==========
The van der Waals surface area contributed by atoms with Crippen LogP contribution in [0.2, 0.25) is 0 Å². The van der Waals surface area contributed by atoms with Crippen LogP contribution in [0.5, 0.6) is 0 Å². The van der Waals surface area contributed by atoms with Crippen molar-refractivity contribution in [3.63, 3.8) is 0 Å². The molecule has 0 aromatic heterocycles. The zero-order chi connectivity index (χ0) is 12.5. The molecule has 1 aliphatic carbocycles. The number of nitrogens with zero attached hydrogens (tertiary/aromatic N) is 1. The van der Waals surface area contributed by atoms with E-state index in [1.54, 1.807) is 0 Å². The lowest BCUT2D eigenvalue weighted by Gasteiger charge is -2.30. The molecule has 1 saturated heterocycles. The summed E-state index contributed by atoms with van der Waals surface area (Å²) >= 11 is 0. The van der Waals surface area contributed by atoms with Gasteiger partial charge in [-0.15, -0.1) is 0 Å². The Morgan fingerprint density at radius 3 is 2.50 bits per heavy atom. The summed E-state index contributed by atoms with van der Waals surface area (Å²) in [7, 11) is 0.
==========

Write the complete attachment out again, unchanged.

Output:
The van der Waals surface area contributed by atoms with Crippen LogP contribution in [0.2, 0.25) is 0 Å². The van der Waals surface area contributed by atoms with Crippen LogP contribution in [0.5, 0.6) is 0 Å². The van der Waals surface area contributed by atoms with Crippen molar-refractivity contribution in [3.63, 3.8) is 0 Å². The molecule has 0 aromatic heterocycles. The zero-order chi connectivity index (χ0) is 12.5. The molecule has 1 aliphatic carbocycles. The number of nitrogens with zero attached hydrogens (tertiary/aromatic N) is 1. The van der Waals surface area contributed by atoms with E-state index in [1.54, 1.807) is 0 Å². The lowest BCUT2D eigenvalue weighted by Gasteiger charge is -2.30. The molecule has 1 saturated heterocycles. The summed E-state index contributed by atoms with van der Waals surface area (Å²) >= 11 is 0. The van der Waals surface area contributed by atoms with Gasteiger partial charge in [-0.15, -0.1) is 0 Å². The Morgan fingerprint density at radius 3 is 2.50 bits per heavy atom. The summed E-state index contributed by atoms with van der Waals surface area (Å²) in [7, 11) is 0.